Command-line interface is the basic foundation of all the operating systems. GNU/Linux, Unix, Mac OSX, Free BSD, and even MS Windows has it. But unless you’re like an old-school system admin, most don’t use it that much in Windows these days I suppose.
But when it comes to GNU/Linux, it’s extremely newbie friendly and we have all these beautiful looking desktops and all that, but because of its strong “connection” with the OS, lot of people still use the command-line.
And personally I too use the command-line a lot while running other applications (on Unity) but it can be hectic while switching between the Terminal window and other applications. If you have this issue too then one solution is to use a drop-down Terminal emulator.
Because with a drop-down Terminal emulator, no matter what application window that you’re currently working with, you can just press a shortcut key and the Terminal window will open up on your screen and when you’re done, press the same keyboard shortcut and it’ll be hidden. It’s a hassle-free way to deal with the Terminal.
Now there are a lot these type of Terminal emulators for Ubuntu but since they actually run from your OS background, you’d be bettor off with something that doesn’t consume a lot of your system resources. In than sense, for its simplicity and awesome usability the drop down terminal emulator known as “Tilda” is a pretty excellent little utility that’s worth trying.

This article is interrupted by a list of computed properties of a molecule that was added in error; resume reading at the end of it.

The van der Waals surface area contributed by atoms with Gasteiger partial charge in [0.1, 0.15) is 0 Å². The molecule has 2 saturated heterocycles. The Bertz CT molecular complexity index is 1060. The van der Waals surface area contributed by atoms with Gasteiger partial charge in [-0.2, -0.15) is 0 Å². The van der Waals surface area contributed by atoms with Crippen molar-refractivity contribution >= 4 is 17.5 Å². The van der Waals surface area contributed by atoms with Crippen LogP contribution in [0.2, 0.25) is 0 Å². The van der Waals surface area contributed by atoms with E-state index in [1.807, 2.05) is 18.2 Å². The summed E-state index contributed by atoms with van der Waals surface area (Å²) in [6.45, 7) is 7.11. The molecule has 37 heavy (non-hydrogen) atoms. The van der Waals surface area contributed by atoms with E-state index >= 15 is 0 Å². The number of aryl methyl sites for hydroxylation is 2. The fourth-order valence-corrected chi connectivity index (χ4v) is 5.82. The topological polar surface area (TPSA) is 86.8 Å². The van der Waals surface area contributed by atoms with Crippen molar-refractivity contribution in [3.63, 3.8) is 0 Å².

Few main features …
*. It’s really simple but heck, it lets you change a lot of its settings.
*. Change the fonts, enable “antialiasing”, allow bold text and change colors etc.
*. Supports “double buffering” (faster Terminal emulation).
*. Change the primary shortcut key that opens/shows “Tilda”.
*. Change the output window size and where it opens up on the desktop.
*. Enable Transparency.
*. Add a background image.
*. Show/Hide scrolls and their locations (left, right).
*. Opens URLs with your web browser.
*. You can set a custom command to be launched instead of the Terminal window.
*. Shows itself in all “workspaces” (can be disabled).
*. Can “copy” and “paste” commands just like with other emulators.
You can install Tilda in Ubuntu 12.04 Precise Pangolin, 11.10 Oneiric Ocelot, 11.04 Natty Narwhal, 10.10 and 10.04 by typing the below command in your Terminal window.
sudo apt-get install tilda